Devising the guidelines: the techniques of uniportal video-assisted thoracic surgery—postoperative management and enhanced recovery after surgery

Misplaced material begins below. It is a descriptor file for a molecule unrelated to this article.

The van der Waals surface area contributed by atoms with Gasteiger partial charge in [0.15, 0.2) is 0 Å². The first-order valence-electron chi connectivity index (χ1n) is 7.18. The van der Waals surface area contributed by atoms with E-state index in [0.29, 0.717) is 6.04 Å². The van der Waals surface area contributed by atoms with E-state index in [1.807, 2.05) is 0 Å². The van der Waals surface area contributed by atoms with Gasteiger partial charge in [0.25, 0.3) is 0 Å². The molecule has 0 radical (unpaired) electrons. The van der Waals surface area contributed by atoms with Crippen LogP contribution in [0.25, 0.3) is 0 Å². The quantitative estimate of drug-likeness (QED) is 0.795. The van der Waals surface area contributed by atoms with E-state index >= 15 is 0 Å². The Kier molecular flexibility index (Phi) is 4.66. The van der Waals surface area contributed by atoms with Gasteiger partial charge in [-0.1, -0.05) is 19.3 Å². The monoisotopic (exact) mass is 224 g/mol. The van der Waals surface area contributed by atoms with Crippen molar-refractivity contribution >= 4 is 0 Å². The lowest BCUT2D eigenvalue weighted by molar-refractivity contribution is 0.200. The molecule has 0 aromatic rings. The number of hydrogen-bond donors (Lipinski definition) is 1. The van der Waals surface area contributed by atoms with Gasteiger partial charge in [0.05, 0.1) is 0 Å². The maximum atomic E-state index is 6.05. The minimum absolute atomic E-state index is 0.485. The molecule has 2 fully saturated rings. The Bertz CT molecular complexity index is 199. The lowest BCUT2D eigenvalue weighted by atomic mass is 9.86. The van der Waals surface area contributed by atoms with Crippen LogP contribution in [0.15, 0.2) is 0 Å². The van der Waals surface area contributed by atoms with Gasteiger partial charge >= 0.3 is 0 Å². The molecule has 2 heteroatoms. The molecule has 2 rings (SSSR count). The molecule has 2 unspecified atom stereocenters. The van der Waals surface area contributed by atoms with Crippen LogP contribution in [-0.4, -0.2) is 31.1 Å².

Kehlet first introduced the notion of enhanced recovery after surgery (ERAS). Moreover, in the last years, the fast-track programmes demonstrated a reduction of complications and the hospital length of stay in general surgery. ERAS involves a multidisciplinary to development the value of care introducing the evidence-based knowledge into practice. ERAS has spread to other surgical specialities, showing the same improvements regarding clinical outcomes and costs. Therefore, there are numerous guidelines official published by the ERAS Society for many specialities, and many meta-analyses recognised the benefits of ERAS. ERAS pathways have demonstrable advantages in some specialities such as colorectal surgery. There is emerging evidence of ERAS efficacy in thoracic surgery. ERAS is safe and not increase postoperative morbidities, and ERAS guidelines should encourage future researches to address current knowledge gaps. Nevertheless, further prospective and randomised studies on the ERAS protocol, including the ones based on the uniportal video-assisted thoracic surgery (UniVATS), and focussing more on longitudinal outcomes over costs will be necessary. In fact, in the era of minimally invasive surgery traditional findings may not be appropriate to capture all benefits provided by ERAS. There is, therefore, a need to switch focus to endpoints linked to value in health care and patient centred efficiency.